Posted by: pkab | 11 March 2008

Map that idea with the help of an Asus EEE and FreeMind


By: Liam Green-Hughes

When you have an idea, it is natural to want to write it down, plan it, structure it, work though its aspects to produce something solid. At one time this was difficult, people had to make do with whatever was at hand, an example is the Mini which was initially planned with a drawing on a cigaratte packet! Fortunately mind mapping software came along that allows you to plan and structure your ideas. This is not just useful for brainstorming but also useful for planning essays, mapping knowledge, producing system diagrams and countless other uses.

A great example of such software is FreeMind, which is an open source project written in Java. You can use it for all of the tasks mentioned above. I’ve used this for such things as planning assignment answers and documenting how systems work, another interesting use of it is to help in learning languages. When used with an ultramobile computer like the Asus EEE you can have all of this functionality on the go; you don’t have to wait until you get back to the office or your study to start work on that idea, just start the EEE and in less than a minute you can be mind mapping.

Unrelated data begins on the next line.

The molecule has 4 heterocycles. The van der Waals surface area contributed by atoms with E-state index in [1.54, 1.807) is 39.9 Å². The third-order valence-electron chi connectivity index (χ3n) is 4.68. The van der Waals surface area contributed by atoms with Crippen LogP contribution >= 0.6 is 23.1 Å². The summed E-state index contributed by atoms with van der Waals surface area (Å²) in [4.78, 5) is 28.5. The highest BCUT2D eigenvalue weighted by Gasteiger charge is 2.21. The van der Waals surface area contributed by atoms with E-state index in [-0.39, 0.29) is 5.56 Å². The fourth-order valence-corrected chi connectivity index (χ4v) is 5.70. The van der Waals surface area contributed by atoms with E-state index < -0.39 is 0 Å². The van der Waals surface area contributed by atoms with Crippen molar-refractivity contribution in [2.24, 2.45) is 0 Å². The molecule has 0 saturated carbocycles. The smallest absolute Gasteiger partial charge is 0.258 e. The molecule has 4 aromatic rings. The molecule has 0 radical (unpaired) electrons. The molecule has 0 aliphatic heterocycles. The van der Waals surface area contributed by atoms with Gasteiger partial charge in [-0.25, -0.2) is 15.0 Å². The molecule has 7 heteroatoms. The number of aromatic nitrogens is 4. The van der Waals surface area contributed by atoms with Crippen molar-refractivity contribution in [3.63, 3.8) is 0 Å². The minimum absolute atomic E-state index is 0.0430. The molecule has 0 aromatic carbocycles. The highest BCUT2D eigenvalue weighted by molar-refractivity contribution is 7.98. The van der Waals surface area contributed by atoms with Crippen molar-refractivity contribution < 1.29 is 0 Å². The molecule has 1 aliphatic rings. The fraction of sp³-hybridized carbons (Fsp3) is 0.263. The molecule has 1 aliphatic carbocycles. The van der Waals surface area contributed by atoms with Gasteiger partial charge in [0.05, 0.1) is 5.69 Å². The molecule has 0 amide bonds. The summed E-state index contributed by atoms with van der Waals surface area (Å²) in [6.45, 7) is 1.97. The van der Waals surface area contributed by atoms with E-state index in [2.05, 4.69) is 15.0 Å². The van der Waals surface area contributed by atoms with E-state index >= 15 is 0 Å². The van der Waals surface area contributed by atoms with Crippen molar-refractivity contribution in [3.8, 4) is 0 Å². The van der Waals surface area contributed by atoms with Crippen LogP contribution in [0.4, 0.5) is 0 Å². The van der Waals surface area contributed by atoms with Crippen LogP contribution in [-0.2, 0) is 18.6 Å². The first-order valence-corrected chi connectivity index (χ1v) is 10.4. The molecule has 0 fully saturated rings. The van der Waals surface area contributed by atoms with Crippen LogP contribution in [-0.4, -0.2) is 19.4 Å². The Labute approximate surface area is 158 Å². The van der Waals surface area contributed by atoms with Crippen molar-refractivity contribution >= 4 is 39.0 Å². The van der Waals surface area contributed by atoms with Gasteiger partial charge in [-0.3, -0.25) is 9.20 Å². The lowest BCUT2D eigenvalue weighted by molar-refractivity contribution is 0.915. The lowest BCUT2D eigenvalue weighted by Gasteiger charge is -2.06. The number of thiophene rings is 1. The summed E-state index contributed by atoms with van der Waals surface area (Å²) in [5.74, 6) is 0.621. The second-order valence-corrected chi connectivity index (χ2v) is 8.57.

Getting FreeMind set up on the EEE is relatively straigtforward. There are a number of ways to install it, including a Debian package, but for now I am going to stick with the Java download as it is quick and easy to set up. You can get hold of the downloads for FreeMind by visiting: http://freemind.sourceforge.net/wiki/index.php/Download. Java programs are platform independent and the two download options we are looking at are the ones listed as being for any operating system. Two version are offered here, a cut down version which is missing some functionality, but uses less disk space and a full version which can do things like export to PDF, but takes a bit more space. The precise option you pick depends on how much space you have left on your EEE.

The download for FreeMind is a ZIP file, but due to the way it has been archived you should download the zip to /home/user/bin/freemind. After the download is complete, unzip the download and delete the original zip file. The files for the reduced version will occupy about 3.5MB of space. Now you need to make the script that launches FreeMind executable, issue the following command in a terminal:
chmod u+x ~/bin/freemind/freemind.sh
To launch FreeMind simply open a terminal and type:
cd ~/bin/freemind
./freemind.sh

It is relatively straightforward to get started with it, right clicking over an element brings up commands to manipulate that element or add a child element. You can also drag elements around to rearrange them. A new version of FreeMind is in the pipeline with new features so keep an eye on their website for developments.

Screenshot of FreeMind running on the EEE

Source: Green Hughes


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